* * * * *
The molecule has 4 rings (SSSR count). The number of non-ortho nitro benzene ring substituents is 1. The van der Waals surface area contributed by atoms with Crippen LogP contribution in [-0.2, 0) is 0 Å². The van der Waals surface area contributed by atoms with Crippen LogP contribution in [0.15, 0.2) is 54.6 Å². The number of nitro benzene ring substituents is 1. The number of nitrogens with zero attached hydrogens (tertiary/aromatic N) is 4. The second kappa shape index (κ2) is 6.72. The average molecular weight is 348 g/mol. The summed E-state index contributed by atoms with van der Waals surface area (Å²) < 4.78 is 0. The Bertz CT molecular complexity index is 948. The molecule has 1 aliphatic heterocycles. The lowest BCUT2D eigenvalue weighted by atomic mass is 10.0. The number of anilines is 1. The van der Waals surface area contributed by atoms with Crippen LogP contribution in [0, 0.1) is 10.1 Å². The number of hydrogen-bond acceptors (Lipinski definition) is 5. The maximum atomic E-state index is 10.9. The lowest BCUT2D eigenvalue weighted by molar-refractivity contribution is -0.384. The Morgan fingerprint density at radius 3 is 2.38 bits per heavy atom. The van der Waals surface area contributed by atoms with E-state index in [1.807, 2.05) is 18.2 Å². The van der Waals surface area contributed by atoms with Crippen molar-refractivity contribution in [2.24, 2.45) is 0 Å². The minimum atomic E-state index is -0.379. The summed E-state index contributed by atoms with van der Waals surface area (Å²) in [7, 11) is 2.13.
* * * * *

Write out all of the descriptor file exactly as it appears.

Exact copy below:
The molecule has 4 rings (SSSR count). The number of non-ortho nitro benzene ring substituents is 1. The van der Waals surface area contributed by atoms with Crippen LogP contribution in [-0.2, 0) is 0 Å². The van der Waals surface area contributed by atoms with Crippen LogP contribution in [0.15, 0.2) is 54.6 Å². The number of nitro benzene ring substituents is 1. The number of nitrogens with zero attached hydrogens (tertiary/aromatic N) is 4. The second kappa shape index (κ2) is 6.72. The average molecular weight is 348 g/mol. The summed E-state index contributed by atoms with van der Waals surface area (Å²) < 4.78 is 0. The Bertz CT molecular complexity index is 948. The molecule has 1 aliphatic heterocycles. The lowest BCUT2D eigenvalue weighted by atomic mass is 10.0. The number of anilines is 1. The van der Waals surface area contributed by atoms with Crippen LogP contribution in [0, 0.1) is 10.1 Å². The number of hydrogen-bond acceptors (Lipinski definition) is 5. The maximum atomic E-state index is 10.9. The lowest BCUT2D eigenvalue weighted by molar-refractivity contribution is -0.384. The Morgan fingerprint density at radius 3 is 2.38 bits per heavy atom. The van der Waals surface area contributed by atoms with E-state index in [1.807, 2.05) is 18.2 Å². The van der Waals surface area contributed by atoms with Crippen molar-refractivity contribution in [2.24, 2.45) is 0 Å². The minimum atomic E-state index is -0.379. The summed E-state index contributed by atoms with van der Waals surface area (Å²) in [7, 11) is 2.13.